Camp Counselors and Exceptional Campers

in Blog

Camp is a place where kids are free to be kids. A place where new friendships are formed, exciting discoveries can be made, and fun experiences become lifelong memories. 

You’ll likely encounter children of varying developmental stages. Since one in five kids have some type of learning abnormality— such as autism (ASD), ADHD, dyslexia, or anxiety— knowing how to interact with exceptional campers is necessary.

As a camp counselor, you’re not expected to be a behavioral health professional. But you are expected to provide your campers with a safe, positive, memorable experience. This is also true for kids who require a little extra attention and guidance.

At Bloom, we know there can be confusion and stigma around neurodiversity. We’re here to give you some important tips when working with exceptional kids at camp. 

1. Be Informed About Each Camper

Many families will inform camp directors about their child’s known behavioral challenges. Prior to camp, talk with your directors and staff about the students in your group. Take time to read through parent submissions to note who may need extra care. 

You’ll likely be informed about individual food sensitivities, special needs, or medications. Learn about kids with any formal diagnosis or forewarned behavioral challenges. Get familiar with their triggers and habits; strengths and weaknesses.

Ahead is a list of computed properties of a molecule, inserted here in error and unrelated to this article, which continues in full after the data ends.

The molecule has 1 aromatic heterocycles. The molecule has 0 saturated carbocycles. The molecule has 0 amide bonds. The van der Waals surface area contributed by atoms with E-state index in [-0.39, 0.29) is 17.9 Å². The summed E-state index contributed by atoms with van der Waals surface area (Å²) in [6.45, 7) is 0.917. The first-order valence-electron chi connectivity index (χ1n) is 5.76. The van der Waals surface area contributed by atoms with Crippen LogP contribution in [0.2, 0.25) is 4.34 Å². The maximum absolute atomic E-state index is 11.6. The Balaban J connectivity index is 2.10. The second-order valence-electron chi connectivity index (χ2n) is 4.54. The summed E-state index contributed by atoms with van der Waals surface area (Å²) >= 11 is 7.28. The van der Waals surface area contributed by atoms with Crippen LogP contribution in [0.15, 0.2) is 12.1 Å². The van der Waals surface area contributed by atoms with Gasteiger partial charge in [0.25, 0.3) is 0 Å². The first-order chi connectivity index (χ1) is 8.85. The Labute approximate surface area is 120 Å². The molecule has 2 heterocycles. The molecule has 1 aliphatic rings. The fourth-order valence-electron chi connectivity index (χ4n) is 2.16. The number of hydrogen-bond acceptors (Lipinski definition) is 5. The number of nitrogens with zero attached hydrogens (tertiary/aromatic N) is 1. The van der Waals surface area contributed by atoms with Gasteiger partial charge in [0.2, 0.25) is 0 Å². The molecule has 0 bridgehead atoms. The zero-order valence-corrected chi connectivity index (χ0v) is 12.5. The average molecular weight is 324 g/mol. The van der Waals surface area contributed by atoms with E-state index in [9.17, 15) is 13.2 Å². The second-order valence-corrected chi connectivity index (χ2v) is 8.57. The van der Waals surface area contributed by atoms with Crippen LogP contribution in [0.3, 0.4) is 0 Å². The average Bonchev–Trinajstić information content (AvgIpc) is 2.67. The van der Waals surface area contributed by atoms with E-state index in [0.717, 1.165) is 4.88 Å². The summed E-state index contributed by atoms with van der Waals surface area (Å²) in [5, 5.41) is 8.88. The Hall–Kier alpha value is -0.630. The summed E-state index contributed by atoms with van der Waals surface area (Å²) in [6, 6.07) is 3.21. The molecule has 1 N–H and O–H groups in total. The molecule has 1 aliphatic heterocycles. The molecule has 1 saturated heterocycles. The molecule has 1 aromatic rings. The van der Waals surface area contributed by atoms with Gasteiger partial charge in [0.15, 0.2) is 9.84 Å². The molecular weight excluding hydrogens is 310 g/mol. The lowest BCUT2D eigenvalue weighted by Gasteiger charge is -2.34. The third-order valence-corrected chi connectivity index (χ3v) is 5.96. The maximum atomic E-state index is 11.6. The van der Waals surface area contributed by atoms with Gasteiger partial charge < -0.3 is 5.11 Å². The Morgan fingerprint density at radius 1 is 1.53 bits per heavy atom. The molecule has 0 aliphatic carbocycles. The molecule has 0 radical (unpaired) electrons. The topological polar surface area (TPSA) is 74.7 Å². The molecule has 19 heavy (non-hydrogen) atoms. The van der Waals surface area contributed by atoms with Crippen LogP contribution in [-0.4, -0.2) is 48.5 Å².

Note that not all families understand or acknowledge atypical learning. Some campers may act out unique struggles that you won’t realize until camp is in session. Know the common signs of attention and sensory disorders, and how to respond.

2. Plan to be Flexible

Many out-of-the-box children struggle when faced with timelines and routines. Know that it may take some time for kids to get used to the new camp schedule. 

Consider how you can leave room for flexibility for your campers’ experience. Neurodivergent kids often excel at an intellectual skill but lack the social awareness of other kids their age. 

Give reactive children plenty of calm warnings in between activity transitions. Carry snacks or drinks in your backpack if a camper gets nervous at meal time or frequently forgets to eat. Compliment a child if you notice them trying a new or uncomfortable activity.

If a child has sensory issues, think of ways they can participate in group experiences in an adapted way so they don’t feel excluded. Try to turn a challenge into a learning opportunity.

3. Don’t Assume Kids are “Being Bad”

Kids who are wired differently may lash out or exhibit inappropriate behavior. Learn that there’s often an underlying emotion or need a child is having when they have an outburst. 

For example, a camper may run away, throw things, or shut down and cry for seemingly no reason. What a typical child might brush off as nothing, another child might not know how to handle. This is often a reaction to unexpected emotions like overwhelm, embarrassment, or anxiety. 

Even “normal” kid things like group play, touch, or fun music might push a child over the edge. Don’t write this off as bad behavior. Avoid publicly criticizing a struggling camper. Get on their level and help them recuperate. Give them time to calm down. 

4. Talk About Behavior